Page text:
Kean's Annual Research Days

Shine light on the research and projects of both the students and faculty of Kean

Campus Life > Kean's Annual Research Days
Kean's Annual Research Days

Kean's 10th Annual Research Days is an event that celebrates the culmination of creative and research based experiences and endeavors through a series of events over two days. 

Kieffer Braisted, Staff Writer

Kean Research Days is an annual event that celebrates the culmination of both creative and research-based experiences and endeavors through a series of events spanning two days. This is an event that is campus-wide with the goal of bringing together both students and faculty from all sectors at Kean.

The intent of Research Days is to shine light on the research and creative work and projects of both the students and faculty of Kean. This event, which took place on Tuesday, April 24 and Wednesday, April 25, consisted of multiple presentations from both staff and visiting parties, friendly competitions, including a 3-Minute Thesis Competition, poster presentations, and memorized oral presentations. 

Research Days provided an excellent platform for both students and faculty to be brought together as one to both display their individual creative and studious findings. In addition to the examination of projects and data, the event aims to create lasting connections in both the campus and professional communities.

This experience is oriented for students to have the opportunity to formally present findings in a professional and large-scale environment, helping one adjust to the fast incoming responsibilities and experiences in the “real world”. In doing so, each individual involved can both appreciate and compare those choosing to display their work at Research Days.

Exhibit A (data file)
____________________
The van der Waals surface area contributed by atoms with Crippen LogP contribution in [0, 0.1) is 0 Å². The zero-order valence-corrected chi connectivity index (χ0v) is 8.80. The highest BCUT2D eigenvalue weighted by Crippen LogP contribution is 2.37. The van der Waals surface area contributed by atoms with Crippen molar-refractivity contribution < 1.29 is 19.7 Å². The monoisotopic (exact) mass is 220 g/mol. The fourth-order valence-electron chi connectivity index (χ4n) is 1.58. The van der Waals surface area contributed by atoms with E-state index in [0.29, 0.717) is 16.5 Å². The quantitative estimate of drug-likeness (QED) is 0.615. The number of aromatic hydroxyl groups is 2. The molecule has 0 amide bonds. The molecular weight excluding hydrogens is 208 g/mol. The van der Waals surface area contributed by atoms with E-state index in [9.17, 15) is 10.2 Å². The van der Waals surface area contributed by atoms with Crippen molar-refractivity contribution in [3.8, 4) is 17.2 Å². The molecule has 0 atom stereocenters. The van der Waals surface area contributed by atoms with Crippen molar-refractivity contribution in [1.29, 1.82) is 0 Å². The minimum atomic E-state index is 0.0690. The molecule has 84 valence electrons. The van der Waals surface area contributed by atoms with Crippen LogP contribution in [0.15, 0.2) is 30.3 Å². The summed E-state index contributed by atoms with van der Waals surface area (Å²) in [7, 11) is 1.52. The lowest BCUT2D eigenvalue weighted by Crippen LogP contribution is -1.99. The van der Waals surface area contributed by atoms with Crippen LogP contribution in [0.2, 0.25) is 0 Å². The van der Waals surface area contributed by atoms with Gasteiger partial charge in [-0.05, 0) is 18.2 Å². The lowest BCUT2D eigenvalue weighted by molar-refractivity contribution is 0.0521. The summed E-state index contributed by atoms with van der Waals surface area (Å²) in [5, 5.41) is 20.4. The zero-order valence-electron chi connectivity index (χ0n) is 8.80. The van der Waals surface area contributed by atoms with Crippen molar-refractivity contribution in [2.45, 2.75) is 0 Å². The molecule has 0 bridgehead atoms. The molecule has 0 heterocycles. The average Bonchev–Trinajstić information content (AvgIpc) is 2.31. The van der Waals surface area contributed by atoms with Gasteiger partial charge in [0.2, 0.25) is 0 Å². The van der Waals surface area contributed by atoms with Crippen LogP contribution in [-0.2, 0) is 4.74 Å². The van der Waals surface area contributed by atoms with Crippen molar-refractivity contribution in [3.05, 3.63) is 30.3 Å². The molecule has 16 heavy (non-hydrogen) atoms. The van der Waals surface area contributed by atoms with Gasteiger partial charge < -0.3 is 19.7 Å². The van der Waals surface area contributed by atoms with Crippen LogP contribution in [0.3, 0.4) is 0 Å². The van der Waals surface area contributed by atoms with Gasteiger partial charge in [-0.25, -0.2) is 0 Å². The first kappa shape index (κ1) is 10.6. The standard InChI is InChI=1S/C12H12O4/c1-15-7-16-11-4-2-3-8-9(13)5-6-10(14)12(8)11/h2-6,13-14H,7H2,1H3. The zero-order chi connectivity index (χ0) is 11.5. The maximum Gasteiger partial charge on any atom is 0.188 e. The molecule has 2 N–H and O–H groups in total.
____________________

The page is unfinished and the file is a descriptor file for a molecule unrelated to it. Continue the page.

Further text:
Last year, a total of 485 Kean students and staff participated, including over 200 unique posters from the Kean Union Campus alone.  

The event was first launched in 2009 in an attempt to bring the countless examples of unrecognized work by Kean students to the forefront. Instead of projects being viewed solely by professors for a grade, Research Days aimed to change that stigma and allowed students for a decade to display their hard work for all of campus to see. 

Research Days has allowed for students to add extra incentive to their projects and works, knowing that there is potential for hundreds of people to examine their findings. Both students and staff participating in Research Days are asked to bring their very best to the table, as the event is high volume and sees both individuals involved directly with Kean to those that are just popping in for a look at what the event has to offer.  

Alongside showcasing the research projects of those that participated, Research Days also offers a Career Day sector. 

Career Day offers the opportunity for students to come speak to representatives from over 50 different workplaces, corporations, and other organizations. Said representatives offer critical networking opportunities for students, along with resume critiquing and information on prospective job and career opportunities.

Those that attended included Wawa, Verizon, Wegmans, PA State Police, NJDOC, Cintas, the Kean Office of Admissions, Asbury Park Department of Education, and dozens more to name a few. 

Cait McCready, a representative from Cintas and a personal friend, spoke about the importance of taking advantage of days like Career Day.

"We mainly get recruits from events like these or [from] online applications." She stated. "[Cintas] partners up with schools such as Kean and offers ample opportunities to both students and alumni."

She also touched upon the essential task of networking.

"It's important to network, give out resumes. Making a face-to-face connection is invaluable."

Besides Career Day, Research Days also had the aforementioned awards ceremony.